News

Developer hopes to bring 70 new apartments to University Avenue

Plans submitted to city show four-story building with office space on the ground floor; 20% of apartments would be designated as affordable

The proposed development at 660 University Ave. would include 70 apartments. Rendering by Korth Sunsery Hagey Architects

Emboldened by a positive response from the Palo Alto City Council, a developer has filed a formal application to construct a four-story building with 70 apartments and ground-floor office space on University Avenue. Of the apartments, 20% would be rented out as affordable housing.

Smith Development has filed a formal application for 660 University Ave., a project that calls for consolidating three lots near the intersection of University and Middlefield Road and demolishing two single-story office buildings, including the present location of Palo Alto Dental. The dental practice plans to relocate to another location within the city.

The council got its first look at the development during a "pre-screening" meeting in October, at which point most council members generally supported Smith’s concept but suggested that the developer provide more apartments for low-income individuals.

The project is advancing under the council's "planned home" zoning process, which allows builders to exceed the city’s development standards in exchange for providing housing. The process also gives the council greater discretion to accept or reject proposals.

In discussing the project on Oct. 25, most council members generally lauded the Smith plan for bringing housing to downtown, an area where the city has been trying to encourage more residential development through various zoning reforms. By contrast, the council has been generally dismissive of planned-home projects proposed in single-family neighborhoods.

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Council member Alison Cormack said during the council's October discussion that the project is "in the right place."

"It fits in with the other four-story multifamily buildings that are nearby and it does represent some change," Cormack said.

While most of her colleagues agreed that the location is suitable for housing, residents of the adjacent condominium community, The Hamilton, have argued that the project is too dense for the area. Chris Ream, president of The Hamilton Homeowners Association, argued that the project will make traffic and parking congestion in the area much worse.

The project proposed by Smith would include two levels of below-grade parking and 9,115 square feet of office space. Vehicles would enter from Middlefield Road, according to plans that Smith submitted last month.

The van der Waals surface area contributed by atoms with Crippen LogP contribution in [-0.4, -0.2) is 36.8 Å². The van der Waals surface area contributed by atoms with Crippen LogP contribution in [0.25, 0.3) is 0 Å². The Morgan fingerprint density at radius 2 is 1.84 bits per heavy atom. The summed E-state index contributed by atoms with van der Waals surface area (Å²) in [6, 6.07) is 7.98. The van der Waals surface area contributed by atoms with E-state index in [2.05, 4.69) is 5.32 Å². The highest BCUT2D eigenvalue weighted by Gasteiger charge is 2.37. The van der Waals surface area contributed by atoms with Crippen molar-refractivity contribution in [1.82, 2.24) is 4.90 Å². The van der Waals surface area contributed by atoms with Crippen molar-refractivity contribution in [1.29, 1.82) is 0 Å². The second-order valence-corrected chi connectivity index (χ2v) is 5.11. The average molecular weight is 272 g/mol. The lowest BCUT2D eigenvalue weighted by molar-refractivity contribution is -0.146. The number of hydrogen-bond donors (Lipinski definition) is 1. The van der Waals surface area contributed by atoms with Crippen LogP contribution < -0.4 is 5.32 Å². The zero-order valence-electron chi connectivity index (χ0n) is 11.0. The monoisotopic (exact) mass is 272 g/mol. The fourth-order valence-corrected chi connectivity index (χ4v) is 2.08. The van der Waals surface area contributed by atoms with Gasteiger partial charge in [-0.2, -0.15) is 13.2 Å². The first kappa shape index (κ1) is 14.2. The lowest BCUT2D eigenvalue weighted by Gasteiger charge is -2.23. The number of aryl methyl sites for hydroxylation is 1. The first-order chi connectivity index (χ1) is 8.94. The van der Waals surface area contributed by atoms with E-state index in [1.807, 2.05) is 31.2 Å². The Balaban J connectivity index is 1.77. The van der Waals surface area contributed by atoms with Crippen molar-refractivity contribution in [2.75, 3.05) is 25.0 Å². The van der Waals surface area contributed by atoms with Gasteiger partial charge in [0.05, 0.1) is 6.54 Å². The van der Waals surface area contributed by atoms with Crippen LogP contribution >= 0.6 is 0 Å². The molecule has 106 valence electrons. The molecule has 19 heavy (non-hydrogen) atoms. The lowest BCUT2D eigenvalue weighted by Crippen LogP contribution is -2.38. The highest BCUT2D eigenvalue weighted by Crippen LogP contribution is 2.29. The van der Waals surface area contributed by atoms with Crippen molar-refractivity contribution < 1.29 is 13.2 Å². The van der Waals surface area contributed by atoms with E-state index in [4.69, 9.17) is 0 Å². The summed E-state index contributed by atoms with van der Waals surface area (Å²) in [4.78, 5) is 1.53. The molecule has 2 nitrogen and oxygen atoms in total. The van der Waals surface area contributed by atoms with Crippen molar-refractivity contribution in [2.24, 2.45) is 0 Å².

In a nod to the council's feedback, Smith agreed to revise the income categories for the below-market-rate units in the development. Under the new plans, 14 of the 70 apartments would be designated as affordable housing. Of those, six would be designated for the "moderate" income category, four for the "low" income category and four for the "very low" income category.

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That's a shift from the prior plan, which designated four apartments for the "workforce housing" category, which applies to residents making up to 120% of area median income.

The project would also include a roof terrace for residents and an outdoor deck near an existing oak tree.

The new development "responds to the context of the neighboring single-family use lot through setbacks along the common property line," Smith wrote in a letter accompanying the application. The project, the letter states, "is designed to be a high-quality addition to Palo Alto."

The project will now have to go through Palo Alto's typical approval process, which will involve hearings in front of the Architectural Review Board, the Planning and Transportation Commission and the council.

Gennady Sheyner
 
Gennady Sheyner covers the City Hall beat in Palo Alto as well as regional politics, with a special focus on housing and transportation. Before joining the Palo Alto Weekly/PaloAltoOnline.com in 2008, he covered breaking news and local politics for the Waterbury Republican-American, a daily newspaper in Connecticut. Read more >>

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Developer hopes to bring 70 new apartments to University Avenue

Plans submitted to city show four-story building with office space on the ground floor; 20% of apartments would be designated as affordable

by / Palo Alto Weekly

Uploaded: Mon, Jan 3, 2022, 2:40 pm

Emboldened by a positive response from the Palo Alto City Council, a developer has filed a formal application to construct a four-story building with 70 apartments and ground-floor office space on University Avenue. Of the apartments, 20% would be rented out as affordable housing.

Smith Development has filed a formal application for 660 University Ave., a project that calls for consolidating three lots near the intersection of University and Middlefield Road and demolishing two single-story office buildings, including the present location of Palo Alto Dental. The dental practice plans to relocate to another location within the city.

The council got its first look at the development during a "pre-screening" meeting in October, at which point most council members generally supported Smith’s concept but suggested that the developer provide more apartments for low-income individuals.